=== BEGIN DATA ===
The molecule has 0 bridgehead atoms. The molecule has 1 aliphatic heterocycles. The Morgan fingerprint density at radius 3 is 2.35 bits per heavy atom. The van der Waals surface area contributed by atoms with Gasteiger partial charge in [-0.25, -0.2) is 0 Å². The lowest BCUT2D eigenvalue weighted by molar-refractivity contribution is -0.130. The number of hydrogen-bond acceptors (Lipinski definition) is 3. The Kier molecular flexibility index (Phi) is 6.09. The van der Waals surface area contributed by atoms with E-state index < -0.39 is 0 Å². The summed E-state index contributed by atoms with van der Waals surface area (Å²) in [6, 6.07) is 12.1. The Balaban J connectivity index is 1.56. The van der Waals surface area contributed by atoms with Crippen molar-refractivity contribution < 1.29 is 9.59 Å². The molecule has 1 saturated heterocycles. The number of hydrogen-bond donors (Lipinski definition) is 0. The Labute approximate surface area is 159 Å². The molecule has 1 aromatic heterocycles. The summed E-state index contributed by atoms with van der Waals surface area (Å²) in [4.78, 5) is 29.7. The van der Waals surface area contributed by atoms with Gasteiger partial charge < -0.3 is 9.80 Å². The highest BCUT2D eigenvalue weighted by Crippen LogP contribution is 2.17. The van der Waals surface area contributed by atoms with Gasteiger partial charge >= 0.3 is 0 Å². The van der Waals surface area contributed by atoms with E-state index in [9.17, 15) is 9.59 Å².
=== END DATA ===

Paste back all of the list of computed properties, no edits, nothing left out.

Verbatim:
The molecule has 0 bridgehead atoms. The molecule has 1 aliphatic heterocycles. The Morgan fingerprint density at radius 3 is 2.35 bits per heavy atom. The van der Waals surface area contributed by atoms with Gasteiger partial charge in [-0.25, -0.2) is 0 Å². The lowest BCUT2D eigenvalue weighted by molar-refractivity contribution is -0.130. The number of hydrogen-bond acceptors (Lipinski definition) is 3. The Kier molecular flexibility index (Phi) is 6.09. The van der Waals surface area contributed by atoms with E-state index < -0.39 is 0 Å². The summed E-state index contributed by atoms with van der Waals surface area (Å²) in [6, 6.07) is 12.1. The Balaban J connectivity index is 1.56. The van der Waals surface area contributed by atoms with Crippen molar-refractivity contribution < 1.29 is 9.59 Å². The molecule has 1 saturated heterocycles. The number of hydrogen-bond donors (Lipinski definition) is 0. The Labute approximate surface area is 159 Å². The molecule has 1 aromatic heterocycles. The summed E-state index contributed by atoms with van der Waals surface area (Å²) in [4.78, 5) is 29.7. The van der Waals surface area contributed by atoms with Gasteiger partial charge < -0.3 is 9.80 Å². The highest BCUT2D eigenvalue weighted by Crippen LogP contribution is 2.17. The van der Waals surface area contributed by atoms with Gasteiger partial charge >= 0.3 is 0 Å². The van der Waals surface area contributed by atoms with E-state index in [9.17, 15) is 9.59 Å².